Context is everything. If Fisk was willing to put his turmoil into context—to acknowledge that there were other, competing points of view, and that people on both sides were acting badly—it might be possible for him to put his arguments into a form where they were arguments, not dogma. And we need arguments and dialog right now.
I’ll never excuse terrorism, not against Israelis, New Yorkers, Sri Lankans, anyone. But the fact remains that it’s not enough to kill terrorists (although I’m all for that); we have to stop growing terrorists. And while I don’t begin to agree with the Fisks of the world, I wish like hell that there was a constructive dialog to be had about how to stop growing terrorists, if such a thing is possible. I am sure that, like Japan and Germany, it will be a combination of destruction and rebuilding. Some people are good at one, some at the other.
But Fisk shares the romantic (note Berlin, below) intellectual’s fascination with nihilistic violence aimed at the oppressive forces of order and conformity; and he wants both to be defended by those forces of order and conformity (how dare that Hollwood star threaten him!!) and to be free to stand in opposition to them.
Dylan said “to live outside the law, you must be honest.” If Fisk had an honest bone in his body, he’d condemn Tom Paulin the same breath with which he condemns Malcovitch.
But he doesn’t, and really, did anyone expect him to?


In today’s LA Times:

Boroughs Pitched as Middle Ground

Searching for a middle ground that acknowledges separatist sentiments but that would keep Los Angeles whole, City Councilwoman Wendy Greuel said Sunday that her proposal for a borough system would likely give local areas meaningful control over zoning, development and delivery of services.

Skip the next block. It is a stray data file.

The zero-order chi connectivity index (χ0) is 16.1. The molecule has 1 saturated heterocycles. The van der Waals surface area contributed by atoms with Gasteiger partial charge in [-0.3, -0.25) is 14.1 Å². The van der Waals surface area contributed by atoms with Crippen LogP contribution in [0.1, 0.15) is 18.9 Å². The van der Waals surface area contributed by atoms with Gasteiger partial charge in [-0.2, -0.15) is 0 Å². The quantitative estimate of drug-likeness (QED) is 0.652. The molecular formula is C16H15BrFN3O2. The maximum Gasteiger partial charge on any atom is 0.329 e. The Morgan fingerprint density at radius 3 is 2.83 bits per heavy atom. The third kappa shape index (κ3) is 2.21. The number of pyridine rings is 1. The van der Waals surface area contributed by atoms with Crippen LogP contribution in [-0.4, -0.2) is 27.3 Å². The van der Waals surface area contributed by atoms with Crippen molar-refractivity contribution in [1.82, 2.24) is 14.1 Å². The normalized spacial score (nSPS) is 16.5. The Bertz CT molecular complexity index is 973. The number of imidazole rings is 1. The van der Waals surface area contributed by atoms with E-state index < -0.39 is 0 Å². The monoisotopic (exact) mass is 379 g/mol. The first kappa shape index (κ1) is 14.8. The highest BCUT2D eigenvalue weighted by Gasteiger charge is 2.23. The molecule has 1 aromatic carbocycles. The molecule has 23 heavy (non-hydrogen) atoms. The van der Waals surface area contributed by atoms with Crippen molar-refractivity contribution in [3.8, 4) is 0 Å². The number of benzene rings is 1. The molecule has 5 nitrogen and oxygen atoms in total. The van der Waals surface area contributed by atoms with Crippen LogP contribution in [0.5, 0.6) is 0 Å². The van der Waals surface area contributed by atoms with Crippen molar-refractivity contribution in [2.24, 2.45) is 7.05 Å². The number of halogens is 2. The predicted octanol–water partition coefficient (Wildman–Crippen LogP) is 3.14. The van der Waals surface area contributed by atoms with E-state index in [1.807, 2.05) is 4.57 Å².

Such a structure would go far beyond the city’s existing neighborhood council system in spinning power away from City Hall and to communities across Los Angeles.
The cure-all for bad governance is seen as smaller government…smaller in span, smaller in footprint, smaller in authority.
You gotta wonder, though. Yes, Los Angeles is in the grip of an essentially corrupt “iron triangle” on development…there the rules are murky, the process uncertain, and the homeowners and developers are locked in a battle to see who can seduce the local council member, who essentially has absolute control over what will and will not be built.
But as I look around at the smaller cities in the area, they break generally into three categories:
Uber-prosperous enclaves: Santa Monica, Beverly Hills, San Marino, etc.
Relatively well-run middle-class communities: Glendale, Torrance, etc.
Problem children: Carson, Hawaiian Gardens, etc.
Obviously, the immediate reaction is that these are stratified by class, race and income (and they are). But each has it’s own unique problems, and if the city is going to become a collection of local fiefdoms…the region will have problems as well. I’m not just talking about corruption.
The problem, of course is that by giving the immediate neighbors total control over zoning and land use, for starters, little things like airports, transit hubs, jails, sewer plants, trash staging or disposal, low-income housing, and services for the homeless are Right Out.
Everyone wants a world-class medical center in the region. But no one wants to live with the traffic, noise, congestion, etc. that one brings. And to the extent that local voters will control what is built, they won’t have to.
The problem, of course, is that for the region to function, we have to have regional services; some are optional – music centers, universities, etc.; some are nice to have – world class hospitals, international airports, etc.; some are important but arguable and often argued about: affordable housing, services for the homeless, mentally ill, or addicted; and, finally, some are necessary: trash, sewers, generating plants.
Someone please explain to me how we allocate these in a region where every neighborhood gets to say “no”??


The Middle East, what else?
Like so many others, I had been a dove in Middle Eastern (read: Arab/Israel) affairs for a long time. My belief was that the Palestinian people had been displaced, in a modern example of the zero-sum nature of history, and that they deserved a state and the assistance and respect of their neighbors, the Jews of Israel. Part of this was tactical; you can’t win every time, and the reality is that Israel only gets to lose once. Better to work for a stable peace, I felt.